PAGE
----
Post-office opens every morning at 7 o’clock and shuts at 10 o’clock for London; and opens every morning at 11 o’clock, and shuts at two in the afternoon for the West. The mail goes through here every day, as this is the great Western post-road from London to Execter and Plymouth.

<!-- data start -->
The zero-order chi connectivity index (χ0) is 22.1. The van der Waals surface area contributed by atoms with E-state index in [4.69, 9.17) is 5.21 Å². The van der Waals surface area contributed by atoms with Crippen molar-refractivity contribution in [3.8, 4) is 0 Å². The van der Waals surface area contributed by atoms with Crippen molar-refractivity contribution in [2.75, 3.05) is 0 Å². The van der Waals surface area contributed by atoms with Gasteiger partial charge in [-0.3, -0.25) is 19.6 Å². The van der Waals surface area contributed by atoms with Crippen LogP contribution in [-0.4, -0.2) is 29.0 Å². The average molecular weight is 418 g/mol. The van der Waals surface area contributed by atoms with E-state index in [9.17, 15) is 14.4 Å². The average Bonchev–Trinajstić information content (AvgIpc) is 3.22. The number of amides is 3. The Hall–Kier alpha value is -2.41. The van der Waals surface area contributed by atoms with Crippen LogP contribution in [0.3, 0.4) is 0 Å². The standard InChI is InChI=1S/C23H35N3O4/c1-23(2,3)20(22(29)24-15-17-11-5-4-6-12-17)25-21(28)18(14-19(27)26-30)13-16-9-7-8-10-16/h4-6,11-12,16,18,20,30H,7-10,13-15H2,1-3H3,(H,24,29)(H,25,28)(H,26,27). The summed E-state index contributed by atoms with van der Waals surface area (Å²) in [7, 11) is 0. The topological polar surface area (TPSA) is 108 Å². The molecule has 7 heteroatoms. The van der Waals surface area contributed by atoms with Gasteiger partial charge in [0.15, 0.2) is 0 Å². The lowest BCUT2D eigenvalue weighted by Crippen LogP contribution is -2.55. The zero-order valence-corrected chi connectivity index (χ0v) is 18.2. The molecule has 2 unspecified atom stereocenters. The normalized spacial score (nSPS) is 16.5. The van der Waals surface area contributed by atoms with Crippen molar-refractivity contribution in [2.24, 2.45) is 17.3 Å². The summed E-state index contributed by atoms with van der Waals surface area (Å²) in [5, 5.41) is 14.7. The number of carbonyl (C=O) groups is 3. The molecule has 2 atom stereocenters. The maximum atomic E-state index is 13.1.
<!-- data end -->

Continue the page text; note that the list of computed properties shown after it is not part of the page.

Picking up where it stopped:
Bridport is 135 miles from London, 37 from Exeter, 80 from Plymouth, 6 from Lyme, and 17 from Dorchester. It is not far from he shore of the channel, where it has a harbour, abounding with copperous stones, cornu animonis, and many curious fossils. In the time of the Saxons it had a mint, was created a borough by Kin Henry III. The corporation, under the King, are entire Lords of all. It had once a good harbour and trade, and manufactured so much hemp in ropes, cables, &c. that, in the reign of Henry VIII, it was ordered the the cordage for the English navy should, for a limited time, be made here, or within 5 miles of it, and nowhere else; which act was confirmed by almost every parliament for near 60 years after. Yet this trade is sunk to little or nothing, though the soil, between this place and Beaminster, is so fruitful in hemp, that, when a man was hanged, it was proverbially said, he was stabbed with a Bridport dagger. The situation of the town is low. It was incorporated b Henry VII, and afterwards by Queen Elizabeth and king James I and Charles II, by whole charter two bailiffs were to be chosen yearly out of 15 capital burgesses; and the corporation was empowered to choose a recorder and town-clerk, &c. The buildings are chiefly stone, and rather mean, but some are of brick and neatly built, in all about 250. The quarter-sessions for the county are held in the town-hall once a year. Here was formerly a priory which stood near the bridge at the East-end of the town, now a dwelling house, called St. John’s. At the West-end of the town was an hospital, now no more. Also a chapel dedicated to St. Leonard was formerly here; and near the entrance of the South –street is an ancient building said to have been the prior’s house. At the meeting of the three streets, near the middle of the town are the remains of St. Andrew’s chapel, part of which is converted into a dwelling-house; part the sessions house, over which is the free-school & another part is made a goal for criminals; and part is in ruins. It has a low tower remaining. Part of the chancel is left, and serves for a clock-house. There was a chapel dedicated to St. James, in Wyke’s-court-lane, now a dwelling house. A chapel dedicated to St. Michael stood at the West-end of the town, of which there are no remains. Mackerel are here in such prodigious plenty, that there has been a watch set to present farmers from dunging their land with them, which, it was thought, might be apt to infect the air. In the year 1722, an act passed for restoring the haven and piers of Bridport, in order to bring it to its ancient flourishing state; for heretofore it was a place of great trade and commerce; but, by reason of a general sickness, which swept away the greatest part of its most wealthy inhabitants, and by other accidents, the haven became neglected, and choked with sands & the piers fell to ruin, and the town, of consequence, to decay; so that there was no security for ships that happened to be driven by perils of weather into the deep and dangerous bay wherein the haven formerly was, which occasioned frequent shipwrecks. The act therefore authorizes the bailiffs and burgesses of Bridport to levy certain tolls on divers merchandizes, &c. in order to restore the said piers and harbour. However, the act has never been fully executed.